Joshua’s Long “Night”?! -- By: Bill Saxton
BSpade 28:2 (Spring 2015) p. 41
Joshua’s Long “Night”?!
Joshua 10:1-15 recounts the defeat of the Amorite kings by Joshua and the Israelites, and is usually understood as God’s miraculous lengthening of the day to allow the Israelites to finish conquering their enemy. However, a linguistic analysis of the passage and an awareness of the geographical setting suggests another possibility for what happened, though no less of a miracle. It actually seems much more likely that God extended the “night.”
The setting for the beginning of the battle is during the early morning, as the Israelites have marched all night, taking the Amorite army by surprise. The fact that it was early morning is confirmed by Joshua’s prayer-command for the sun to stand still over Gibeon and for the moon to stand still over the valley of Aijalon. Since Aijalon was located west of Gibeon, the moon would have been still visible on the western horizon and the sun would have been just rising in the east.
During the rout of the enemy army, God brought about an intense storm of large hailstones, large enough to kill many of the enemy as they fled south to their Amorite home territory. Hailstones (ice balls) have been known in recorded history as large as a baseball, large enough to do great damage and to even crush an unprotected human skull. In God’s providence, the hail hit the fleeing Amorites but not the pursuing Israelites. Fleeing rapidly down the steep ridge from Beth Horon to Azekah added the danger of falling to the plight of the Amorites.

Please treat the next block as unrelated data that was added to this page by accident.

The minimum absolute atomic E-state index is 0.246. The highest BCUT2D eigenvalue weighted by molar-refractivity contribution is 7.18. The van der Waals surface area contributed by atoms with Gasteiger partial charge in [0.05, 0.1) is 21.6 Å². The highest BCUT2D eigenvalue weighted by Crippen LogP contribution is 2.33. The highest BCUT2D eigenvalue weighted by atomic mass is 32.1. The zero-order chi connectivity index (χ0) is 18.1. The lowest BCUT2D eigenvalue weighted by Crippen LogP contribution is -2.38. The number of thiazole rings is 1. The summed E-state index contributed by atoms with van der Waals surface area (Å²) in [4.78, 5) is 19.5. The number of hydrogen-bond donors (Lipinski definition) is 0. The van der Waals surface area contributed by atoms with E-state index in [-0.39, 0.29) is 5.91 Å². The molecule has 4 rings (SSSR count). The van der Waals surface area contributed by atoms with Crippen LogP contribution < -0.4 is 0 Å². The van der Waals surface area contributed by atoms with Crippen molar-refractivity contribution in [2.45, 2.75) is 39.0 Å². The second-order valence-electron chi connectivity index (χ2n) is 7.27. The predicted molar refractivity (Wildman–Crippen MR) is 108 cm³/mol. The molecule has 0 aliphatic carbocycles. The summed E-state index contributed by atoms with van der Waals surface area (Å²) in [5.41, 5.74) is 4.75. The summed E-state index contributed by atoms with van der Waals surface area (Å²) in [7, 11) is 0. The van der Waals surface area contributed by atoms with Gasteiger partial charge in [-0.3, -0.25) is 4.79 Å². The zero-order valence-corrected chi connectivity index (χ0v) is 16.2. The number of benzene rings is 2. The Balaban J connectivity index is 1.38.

In his prayer, Joshua commands the sun and moon to “stand still.” This Hebrew word, daman, is found 24 times in the Old Testament, and is variously translated with forms such as “be silent,” “cease,” “rest,” “be quiet,” “be still,” and “stop.” The question is whether this call to “cease” refers to the sun stopping its movement across the sky (i.e., the earth ceased to rotate), or to the sun’s light being restrained from being fully revealed, as by an eclipse or the clouds of an unusually intense thunderstorm. In response to this command, verse 13 notes that the sun did “cease,” and that the moon “stopped.” The Hebrew word here for “stopped,” amad, is used some 525 times in the Old Testament and is variously translated by “remained,” “stayed,” “stop,” and “stand.” Again, does this mean that the moon literally stopped its movement (i.e., the earth ceased to rotate), or that the moon’s movement and reflected light would not be visible due to the prolonged darkness?
The core of the translational problem for this passage comes in the latter...
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